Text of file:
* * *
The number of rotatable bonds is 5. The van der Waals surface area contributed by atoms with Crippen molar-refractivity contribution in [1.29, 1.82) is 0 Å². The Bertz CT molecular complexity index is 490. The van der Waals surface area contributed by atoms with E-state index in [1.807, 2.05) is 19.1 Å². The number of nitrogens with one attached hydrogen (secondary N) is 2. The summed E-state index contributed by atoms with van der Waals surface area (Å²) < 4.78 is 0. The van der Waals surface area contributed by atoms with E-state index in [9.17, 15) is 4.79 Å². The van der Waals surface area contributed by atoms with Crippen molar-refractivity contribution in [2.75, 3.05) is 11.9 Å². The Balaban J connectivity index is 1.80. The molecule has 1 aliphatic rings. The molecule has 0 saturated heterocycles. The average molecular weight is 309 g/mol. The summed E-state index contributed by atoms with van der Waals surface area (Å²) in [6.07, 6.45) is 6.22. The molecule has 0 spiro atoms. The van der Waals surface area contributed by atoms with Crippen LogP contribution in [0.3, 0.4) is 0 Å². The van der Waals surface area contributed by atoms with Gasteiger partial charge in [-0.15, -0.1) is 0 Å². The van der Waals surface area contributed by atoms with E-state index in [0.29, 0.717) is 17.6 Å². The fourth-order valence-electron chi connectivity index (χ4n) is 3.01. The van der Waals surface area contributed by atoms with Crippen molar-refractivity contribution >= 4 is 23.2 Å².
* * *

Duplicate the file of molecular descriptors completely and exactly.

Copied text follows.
The number of rotatable bonds is 5. The van der Waals surface area contributed by atoms with Crippen molar-refractivity contribution in [1.29, 1.82) is 0 Å². The Bertz CT molecular complexity index is 490. The van der Waals surface area contributed by atoms with E-state index in [1.807, 2.05) is 19.1 Å². The number of nitrogens with one attached hydrogen (secondary N) is 2. The summed E-state index contributed by atoms with van der Waals surface area (Å²) < 4.78 is 0. The van der Waals surface area contributed by atoms with E-state index in [9.17, 15) is 4.79 Å². The van der Waals surface area contributed by atoms with Crippen molar-refractivity contribution in [2.75, 3.05) is 11.9 Å². The Balaban J connectivity index is 1.80. The molecule has 1 aliphatic rings. The molecule has 0 saturated heterocycles. The average molecular weight is 309 g/mol. The summed E-state index contributed by atoms with van der Waals surface area (Å²) in [6.07, 6.45) is 6.22. The molecule has 0 spiro atoms. The van der Waals surface area contributed by atoms with Crippen LogP contribution in [0.3, 0.4) is 0 Å². The van der Waals surface area contributed by atoms with Gasteiger partial charge in [-0.15, -0.1) is 0 Å². The van der Waals surface area contributed by atoms with E-state index in [0.29, 0.717) is 17.6 Å². The fourth-order valence-electron chi connectivity index (χ4n) is 3.01. The van der Waals surface area contributed by atoms with Crippen molar-refractivity contribution >= 4 is 23.2 Å².